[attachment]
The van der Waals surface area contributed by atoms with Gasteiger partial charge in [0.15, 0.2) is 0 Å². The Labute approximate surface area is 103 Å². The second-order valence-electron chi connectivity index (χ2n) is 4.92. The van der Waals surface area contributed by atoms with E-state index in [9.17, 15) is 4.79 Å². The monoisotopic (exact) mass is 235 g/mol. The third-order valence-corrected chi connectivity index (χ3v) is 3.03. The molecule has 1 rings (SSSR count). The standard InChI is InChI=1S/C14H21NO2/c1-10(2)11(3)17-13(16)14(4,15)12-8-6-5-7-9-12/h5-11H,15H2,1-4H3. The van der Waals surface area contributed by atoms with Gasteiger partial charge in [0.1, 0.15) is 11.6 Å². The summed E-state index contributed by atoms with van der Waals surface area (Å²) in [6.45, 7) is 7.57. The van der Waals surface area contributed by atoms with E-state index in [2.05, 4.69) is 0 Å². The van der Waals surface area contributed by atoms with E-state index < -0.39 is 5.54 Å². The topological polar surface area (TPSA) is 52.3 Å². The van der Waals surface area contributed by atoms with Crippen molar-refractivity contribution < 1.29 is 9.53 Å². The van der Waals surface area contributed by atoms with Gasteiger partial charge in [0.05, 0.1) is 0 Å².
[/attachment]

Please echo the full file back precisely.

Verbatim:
The van der Waals surface area contributed by atoms with Gasteiger partial charge in [0.15, 0.2) is 0 Å². The Labute approximate surface area is 103 Å². The second-order valence-electron chi connectivity index (χ2n) is 4.92. The van der Waals surface area contributed by atoms with E-state index in [9.17, 15) is 4.79 Å². The monoisotopic (exact) mass is 235 g/mol. The third-order valence-corrected chi connectivity index (χ3v) is 3.03. The molecule has 1 rings (SSSR count). The standard InChI is InChI=1S/C14H21NO2/c1-10(2)11(3)17-13(16)14(4,15)12-8-6-5-7-9-12/h5-11H,15H2,1-4H3. The van der Waals surface area contributed by atoms with Gasteiger partial charge in [0.1, 0.15) is 11.6 Å². The summed E-state index contributed by atoms with van der Waals surface area (Å²) in [6.45, 7) is 7.57. The van der Waals surface area contributed by atoms with E-state index in [2.05, 4.69) is 0 Å². The van der Waals surface area contributed by atoms with E-state index < -0.39 is 5.54 Å². The topological polar surface area (TPSA) is 52.3 Å². The van der Waals surface area contributed by atoms with Crippen molar-refractivity contribution < 1.29 is 9.53 Å². The van der Waals surface area contributed by atoms with Gasteiger partial charge in [0.05, 0.1) is 0 Å².